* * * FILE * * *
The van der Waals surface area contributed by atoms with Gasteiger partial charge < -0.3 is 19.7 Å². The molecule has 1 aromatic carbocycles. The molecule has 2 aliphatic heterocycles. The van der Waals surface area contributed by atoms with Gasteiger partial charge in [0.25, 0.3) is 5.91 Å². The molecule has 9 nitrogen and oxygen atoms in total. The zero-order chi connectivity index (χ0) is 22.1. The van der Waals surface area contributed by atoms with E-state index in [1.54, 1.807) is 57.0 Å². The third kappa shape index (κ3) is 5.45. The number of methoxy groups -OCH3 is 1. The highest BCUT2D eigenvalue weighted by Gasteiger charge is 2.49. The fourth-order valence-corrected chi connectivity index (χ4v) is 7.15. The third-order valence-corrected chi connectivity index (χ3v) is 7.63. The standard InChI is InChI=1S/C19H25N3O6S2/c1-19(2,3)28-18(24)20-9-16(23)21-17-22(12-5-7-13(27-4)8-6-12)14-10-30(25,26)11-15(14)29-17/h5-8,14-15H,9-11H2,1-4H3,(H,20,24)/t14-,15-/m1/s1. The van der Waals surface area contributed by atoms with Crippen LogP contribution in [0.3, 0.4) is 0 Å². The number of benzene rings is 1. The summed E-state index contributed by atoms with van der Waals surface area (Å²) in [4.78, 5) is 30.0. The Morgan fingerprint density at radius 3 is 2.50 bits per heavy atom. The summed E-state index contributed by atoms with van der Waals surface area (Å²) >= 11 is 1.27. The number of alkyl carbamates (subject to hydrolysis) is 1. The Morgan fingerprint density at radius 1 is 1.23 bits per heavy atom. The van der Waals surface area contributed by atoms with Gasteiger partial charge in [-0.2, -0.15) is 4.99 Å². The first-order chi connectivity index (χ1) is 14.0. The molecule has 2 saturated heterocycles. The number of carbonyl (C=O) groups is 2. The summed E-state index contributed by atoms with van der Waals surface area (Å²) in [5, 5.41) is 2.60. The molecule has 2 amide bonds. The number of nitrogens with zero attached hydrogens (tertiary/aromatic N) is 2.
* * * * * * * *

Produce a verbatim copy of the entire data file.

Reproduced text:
The van der Waals surface area contributed by atoms with Gasteiger partial charge < -0.3 is 19.7 Å². The molecule has 1 aromatic carbocycles. The molecule has 2 aliphatic heterocycles. The van der Waals surface area contributed by atoms with Gasteiger partial charge in [0.25, 0.3) is 5.91 Å². The molecule has 9 nitrogen and oxygen atoms in total. The zero-order chi connectivity index (χ0) is 22.1. The van der Waals surface area contributed by atoms with E-state index in [1.54, 1.807) is 57.0 Å². The third kappa shape index (κ3) is 5.45. The number of methoxy groups -OCH3 is 1. The highest BCUT2D eigenvalue weighted by Gasteiger charge is 2.49. The fourth-order valence-corrected chi connectivity index (χ4v) is 7.15. The third-order valence-corrected chi connectivity index (χ3v) is 7.63. The standard InChI is InChI=1S/C19H25N3O6S2/c1-19(2,3)28-18(24)20-9-16(23)21-17-22(12-5-7-13(27-4)8-6-12)14-10-30(25,26)11-15(14)29-17/h5-8,14-15H,9-11H2,1-4H3,(H,20,24)/t14-,15-/m1/s1. The van der Waals surface area contributed by atoms with Crippen LogP contribution in [0.3, 0.4) is 0 Å². The number of benzene rings is 1. The summed E-state index contributed by atoms with van der Waals surface area (Å²) in [4.78, 5) is 30.0. The Morgan fingerprint density at radius 3 is 2.50 bits per heavy atom. The summed E-state index contributed by atoms with van der Waals surface area (Å²) >= 11 is 1.27. The number of alkyl carbamates (subject to hydrolysis) is 1. The Morgan fingerprint density at radius 1 is 1.23 bits per heavy atom. The van der Waals surface area contributed by atoms with Gasteiger partial charge in [-0.2, -0.15) is 4.99 Å². The first-order chi connectivity index (χ1) is 14.0. The molecule has 2 saturated heterocycles. The number of carbonyl (C=O) groups is 2. The summed E-state index contributed by atoms with van der Waals surface area (Å²) in [5, 5.41) is 2.60. The molecule has 2 amide bonds. The number of nitrogens with zero attached hydrogens (tertiary/aromatic N) is 2.